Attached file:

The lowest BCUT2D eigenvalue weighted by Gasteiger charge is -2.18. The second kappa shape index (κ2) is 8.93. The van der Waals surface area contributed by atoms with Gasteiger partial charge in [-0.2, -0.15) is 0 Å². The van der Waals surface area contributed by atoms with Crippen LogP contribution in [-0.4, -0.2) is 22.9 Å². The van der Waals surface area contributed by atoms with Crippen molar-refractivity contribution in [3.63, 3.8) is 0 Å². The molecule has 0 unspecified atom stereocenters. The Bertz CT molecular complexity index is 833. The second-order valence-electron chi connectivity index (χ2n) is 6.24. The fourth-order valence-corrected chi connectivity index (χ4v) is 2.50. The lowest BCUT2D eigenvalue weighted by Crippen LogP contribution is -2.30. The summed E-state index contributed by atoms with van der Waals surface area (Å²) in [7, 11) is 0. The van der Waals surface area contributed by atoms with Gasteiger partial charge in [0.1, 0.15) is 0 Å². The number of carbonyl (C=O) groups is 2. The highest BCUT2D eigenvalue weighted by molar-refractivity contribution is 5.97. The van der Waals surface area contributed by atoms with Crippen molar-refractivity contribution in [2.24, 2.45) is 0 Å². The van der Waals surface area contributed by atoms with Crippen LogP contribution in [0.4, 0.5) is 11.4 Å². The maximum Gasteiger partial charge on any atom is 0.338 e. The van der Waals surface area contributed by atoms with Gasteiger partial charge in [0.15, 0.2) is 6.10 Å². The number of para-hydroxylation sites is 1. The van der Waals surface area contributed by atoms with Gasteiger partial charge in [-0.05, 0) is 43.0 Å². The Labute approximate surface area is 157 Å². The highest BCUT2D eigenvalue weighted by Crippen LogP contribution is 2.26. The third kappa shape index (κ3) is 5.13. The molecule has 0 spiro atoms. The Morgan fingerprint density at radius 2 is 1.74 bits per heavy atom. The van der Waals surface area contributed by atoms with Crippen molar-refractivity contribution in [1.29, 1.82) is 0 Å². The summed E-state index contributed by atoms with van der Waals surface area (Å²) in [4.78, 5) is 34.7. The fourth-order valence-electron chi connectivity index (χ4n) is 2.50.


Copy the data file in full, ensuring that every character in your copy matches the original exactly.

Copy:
The lowest BCUT2D eigenvalue weighted by Gasteiger charge is -2.18. The second kappa shape index (κ2) is 8.93. The van der Waals surface area contributed by atoms with Gasteiger partial charge in [-0.2, -0.15) is 0 Å². The van der Waals surface area contributed by atoms with Crippen LogP contribution in [-0.4, -0.2) is 22.9 Å². The van der Waals surface area contributed by atoms with Crippen molar-refractivity contribution in [3.63, 3.8) is 0 Å². The molecule has 0 unspecified atom stereocenters. The Bertz CT molecular complexity index is 833. The second-order valence-electron chi connectivity index (χ2n) is 6.24. The fourth-order valence-corrected chi connectivity index (χ4v) is 2.50. The lowest BCUT2D eigenvalue weighted by Crippen LogP contribution is -2.30. The summed E-state index contributed by atoms with van der Waals surface area (Å²) in [7, 11) is 0. The van der Waals surface area contributed by atoms with Gasteiger partial charge in [0.1, 0.15) is 0 Å². The number of carbonyl (C=O) groups is 2. The highest BCUT2D eigenvalue weighted by molar-refractivity contribution is 5.97. The van der Waals surface area contributed by atoms with Crippen molar-refractivity contribution in [2.24, 2.45) is 0 Å². The van der Waals surface area contributed by atoms with Crippen LogP contribution in [0.4, 0.5) is 11.4 Å². The maximum Gasteiger partial charge on any atom is 0.338 e. The van der Waals surface area contributed by atoms with Gasteiger partial charge in [0.15, 0.2) is 6.10 Å². The number of para-hydroxylation sites is 1. The van der Waals surface area contributed by atoms with Gasteiger partial charge in [-0.05, 0) is 43.0 Å². The Labute approximate surface area is 157 Å². The highest BCUT2D eigenvalue weighted by Crippen LogP contribution is 2.26. The third kappa shape index (κ3) is 5.13. The molecule has 0 spiro atoms. The Morgan fingerprint density at radius 2 is 1.74 bits per heavy atom. The van der Waals surface area contributed by atoms with Crippen molar-refractivity contribution in [1.29, 1.82) is 0 Å². The summed E-state index contributed by atoms with van der Waals surface area (Å²) in [4.78, 5) is 34.7. The fourth-order valence-electron chi connectivity index (χ4n) is 2.50.